The Marks Jewish Community House in Bensonhurst, Brooklyn ensured that the most vulnerable among us had access to the COVID-19 vaccine this week.
The community center organized a special vaccine drive on February 10, aimed specifically at helping as many Holocaust survivors in the neighborhood get vaccinated as possible.
The organization shared news about the service on their Facebook page, calling it “Miracle on 79th Street.”
“It isn’t Chanukah time, but in the last 72 hours, Marks JCH staff has produced a miracle,” they wrote. “Over 300 Holocaust Survivors, Leningrad blockadnicks and WW2 veterans received their first dose of COVID-19 vaccine today.”
They shared about how for weeks, their staff heard stories of how difficult it was for their elderly members (people 75+ have been eligible since Jan. 11) to get a COVID-19 vaccine…with disorganization for signing up, appointments continually filled, etc. “We have weekly funerals now,” one of the seniors old them. “By the end of this year – all of us will be dead. This whole generation.”
“These people have survived World War II by miracle and against all odds,” the organization explained. “Partisans, children of the blockade, ghetto and concentration camp survivors and soldiers in the Russian Army – most of their peers have not made it – but they did.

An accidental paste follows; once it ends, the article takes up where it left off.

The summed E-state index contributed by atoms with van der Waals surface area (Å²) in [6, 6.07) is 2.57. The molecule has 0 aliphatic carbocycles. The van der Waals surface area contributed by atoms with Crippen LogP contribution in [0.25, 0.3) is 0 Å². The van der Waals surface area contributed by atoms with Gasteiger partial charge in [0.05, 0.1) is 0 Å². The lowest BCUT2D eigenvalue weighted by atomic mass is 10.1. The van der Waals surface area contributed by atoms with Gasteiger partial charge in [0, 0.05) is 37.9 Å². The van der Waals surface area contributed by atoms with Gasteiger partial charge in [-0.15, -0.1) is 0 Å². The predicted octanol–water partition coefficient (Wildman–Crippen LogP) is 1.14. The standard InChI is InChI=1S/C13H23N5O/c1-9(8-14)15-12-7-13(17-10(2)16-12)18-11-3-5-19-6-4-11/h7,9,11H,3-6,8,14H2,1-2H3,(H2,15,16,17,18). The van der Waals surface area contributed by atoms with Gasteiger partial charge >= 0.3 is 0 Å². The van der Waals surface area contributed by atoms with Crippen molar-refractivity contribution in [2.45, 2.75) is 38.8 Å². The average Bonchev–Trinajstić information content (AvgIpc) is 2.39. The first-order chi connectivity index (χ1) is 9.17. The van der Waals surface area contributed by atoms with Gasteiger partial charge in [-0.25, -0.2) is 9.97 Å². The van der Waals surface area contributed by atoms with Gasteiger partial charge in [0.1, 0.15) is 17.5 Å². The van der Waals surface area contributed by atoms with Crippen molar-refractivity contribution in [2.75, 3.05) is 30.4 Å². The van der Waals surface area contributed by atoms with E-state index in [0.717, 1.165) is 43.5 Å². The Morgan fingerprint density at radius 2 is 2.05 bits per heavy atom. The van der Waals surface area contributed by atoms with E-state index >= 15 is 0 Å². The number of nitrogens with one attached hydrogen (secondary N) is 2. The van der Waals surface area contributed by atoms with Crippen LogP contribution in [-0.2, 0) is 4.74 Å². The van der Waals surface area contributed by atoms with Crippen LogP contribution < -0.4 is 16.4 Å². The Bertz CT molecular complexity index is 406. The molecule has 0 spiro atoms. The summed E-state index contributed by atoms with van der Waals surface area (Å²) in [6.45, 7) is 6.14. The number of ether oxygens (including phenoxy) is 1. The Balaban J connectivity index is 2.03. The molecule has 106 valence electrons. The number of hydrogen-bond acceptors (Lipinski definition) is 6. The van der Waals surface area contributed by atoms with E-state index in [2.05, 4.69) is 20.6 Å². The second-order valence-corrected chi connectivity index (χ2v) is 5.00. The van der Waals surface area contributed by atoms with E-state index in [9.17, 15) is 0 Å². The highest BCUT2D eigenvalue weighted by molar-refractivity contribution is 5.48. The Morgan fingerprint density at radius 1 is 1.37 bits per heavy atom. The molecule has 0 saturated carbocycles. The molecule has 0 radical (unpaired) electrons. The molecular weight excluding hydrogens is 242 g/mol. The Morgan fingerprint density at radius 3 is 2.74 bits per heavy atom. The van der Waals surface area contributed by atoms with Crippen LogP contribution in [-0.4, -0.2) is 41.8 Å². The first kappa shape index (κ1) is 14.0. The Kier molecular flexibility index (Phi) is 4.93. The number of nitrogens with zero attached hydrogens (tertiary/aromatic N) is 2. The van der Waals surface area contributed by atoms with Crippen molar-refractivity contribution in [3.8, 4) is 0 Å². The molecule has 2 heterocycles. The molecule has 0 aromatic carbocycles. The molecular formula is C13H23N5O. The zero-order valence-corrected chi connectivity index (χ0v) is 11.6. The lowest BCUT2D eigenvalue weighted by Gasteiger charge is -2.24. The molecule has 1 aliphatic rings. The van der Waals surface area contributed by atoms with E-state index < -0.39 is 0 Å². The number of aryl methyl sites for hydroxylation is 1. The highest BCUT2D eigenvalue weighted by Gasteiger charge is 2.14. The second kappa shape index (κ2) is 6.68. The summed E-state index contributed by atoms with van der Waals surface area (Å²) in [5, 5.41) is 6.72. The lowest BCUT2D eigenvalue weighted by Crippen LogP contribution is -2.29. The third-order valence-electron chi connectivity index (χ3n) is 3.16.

“And now, seven decades later, they found themselves isolated, locked at home, afraid to go to the local store or to see their grandchildren. Re-traumatized and terrified of the invisible virus – some thought they will never be able to leave their homes again.”
The Marks JCH joined forces with the UJA-Federation of New York and healthcare service company Mobile Health to create a “pop-up” vaccine drive. Within 72 hours they contacted over a thousand families in the area, to reach those most in need of the vaccine. Over 300 elderly members of the community attended and were vaccinated. For some, it was the first time leaving the house in months.
They shared this poignant quote from a 98-year-old survivor: “‘Besides a true lifeline, what mattered is that we felt that someone cares whether we live or die. That someone still needs us. Just that feeling gives many of us a motivation to live.”
The Kings Bay Y, (COJECO), the Shorefront Y, and the Shorefront Jewish Community Council all partnered with the JCH to help as well.
featured image source: Facebook / Marks JCH